Economic Research Forum (ERF)

Boosting trade through flexible rules of origin in preferential agreements

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Rules of origin are critical components of preferential trade agreements designed to stop products coming in under insufficient transformation or through the partner that applies the lowest tariff. But in practice, these rules are often needlessly complex, undoing the benefits of market access associated with trade agreements. This column reports research showing that the adoption of more flexible product-specific rules of origin within preferential agreements would give a significant boost to global trade.

In a nutshell

Analysis of the incidence and restrictiveness of different types of product-specific rules of origin (PSRs) across 128 reciprocal preferential trade agreements (PTAs) for the period from 1990 to 2015 reveals the extent to which these rules undo the benefits of market access associated with preferential trade.

Controlling for preferential margins, the research shows that PTAs with more flexible PSRs are associated with a significantly stronger trade effect compared with more restrictive ones.

A simulation exercise suggests that a radical reform, leading to the adoption of flexible PSRs, would have increased global trade under PTAs on average by 2.7-4% over a 25-year period; policy-makers should move away from restrictive PSR categories towards more flexible ones.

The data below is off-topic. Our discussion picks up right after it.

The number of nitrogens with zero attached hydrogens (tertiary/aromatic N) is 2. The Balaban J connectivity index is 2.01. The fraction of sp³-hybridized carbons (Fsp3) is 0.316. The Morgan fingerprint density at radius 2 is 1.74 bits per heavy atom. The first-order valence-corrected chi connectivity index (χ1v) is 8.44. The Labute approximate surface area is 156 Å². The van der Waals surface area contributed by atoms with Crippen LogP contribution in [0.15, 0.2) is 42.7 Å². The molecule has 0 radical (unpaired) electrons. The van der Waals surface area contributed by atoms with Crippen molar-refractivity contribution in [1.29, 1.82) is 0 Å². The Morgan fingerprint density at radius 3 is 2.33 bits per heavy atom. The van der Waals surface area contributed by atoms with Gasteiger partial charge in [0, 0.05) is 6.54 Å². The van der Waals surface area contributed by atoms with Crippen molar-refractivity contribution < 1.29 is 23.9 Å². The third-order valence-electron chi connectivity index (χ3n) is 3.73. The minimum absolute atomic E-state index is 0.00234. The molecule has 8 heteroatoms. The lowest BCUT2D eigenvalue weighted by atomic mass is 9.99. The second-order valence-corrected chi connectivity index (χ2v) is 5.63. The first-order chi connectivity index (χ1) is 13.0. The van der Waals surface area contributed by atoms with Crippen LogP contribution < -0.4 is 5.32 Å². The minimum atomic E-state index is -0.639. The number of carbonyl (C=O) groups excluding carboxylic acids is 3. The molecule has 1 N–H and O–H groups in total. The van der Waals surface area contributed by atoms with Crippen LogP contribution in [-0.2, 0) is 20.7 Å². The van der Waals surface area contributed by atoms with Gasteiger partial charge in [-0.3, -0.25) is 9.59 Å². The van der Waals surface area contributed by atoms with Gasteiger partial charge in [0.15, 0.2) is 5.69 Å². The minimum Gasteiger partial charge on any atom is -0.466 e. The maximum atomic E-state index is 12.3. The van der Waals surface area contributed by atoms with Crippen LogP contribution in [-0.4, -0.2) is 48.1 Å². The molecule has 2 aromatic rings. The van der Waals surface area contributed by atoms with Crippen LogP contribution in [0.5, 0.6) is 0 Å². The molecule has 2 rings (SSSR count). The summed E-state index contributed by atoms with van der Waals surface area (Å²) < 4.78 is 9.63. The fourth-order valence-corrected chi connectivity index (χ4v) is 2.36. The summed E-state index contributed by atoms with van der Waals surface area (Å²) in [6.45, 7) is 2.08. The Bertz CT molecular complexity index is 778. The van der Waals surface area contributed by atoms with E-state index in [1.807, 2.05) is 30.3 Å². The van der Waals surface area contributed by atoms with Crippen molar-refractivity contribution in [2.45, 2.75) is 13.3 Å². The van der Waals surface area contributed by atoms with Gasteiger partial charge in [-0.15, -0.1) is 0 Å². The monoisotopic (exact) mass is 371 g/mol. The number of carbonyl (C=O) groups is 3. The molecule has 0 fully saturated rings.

Preferential trade agreements (PTAs) require rules of origin to establish the conditions that products must meet to be eligible for preferential market access. These rules almost invariably include product-specific rules (PSRs). They vary across partners for the same product with countries often engaged in multiple PTAs with the same partner, adding to the compliance costs of meeting origin requirements to qualify for preferential access.

Three justifications are advanced as rationale for rules of origin:

  • To prevent non-signatories benefiting from preferential access in PTAs markets by little transformation (for example, repackaging).
  • To prevent transhipment from low to high tariff partners within a free trade area – a phenomenon known as ‘trade deflection’. Yalcin and Felbelmayr (2019) show that transhipment is rarely profitable for PTAs among developing countries.
  • To encourage vertical integration among partners as part of a development strategy. In practice, rules of origin are a nightmare for producers and customs officials alike and may undercut the objective of stimulating trade flows among PTA partners.

Rules of origin negotiated under PTAs fall outside the purview of the World Trade Organization (WTO), often leading to outcomes dominated by lobbying interests. An example is the difficulty that members of the African continental free trade area (AfCFTA) have encountered in reaching agreement on simple rules of origin in sectors with high preferential margins. Gourdon et al (2021) show that AfCFTA negotiators failed to reach agreement in sectors with high preferential margins such as automobiles, and textiles and apparel.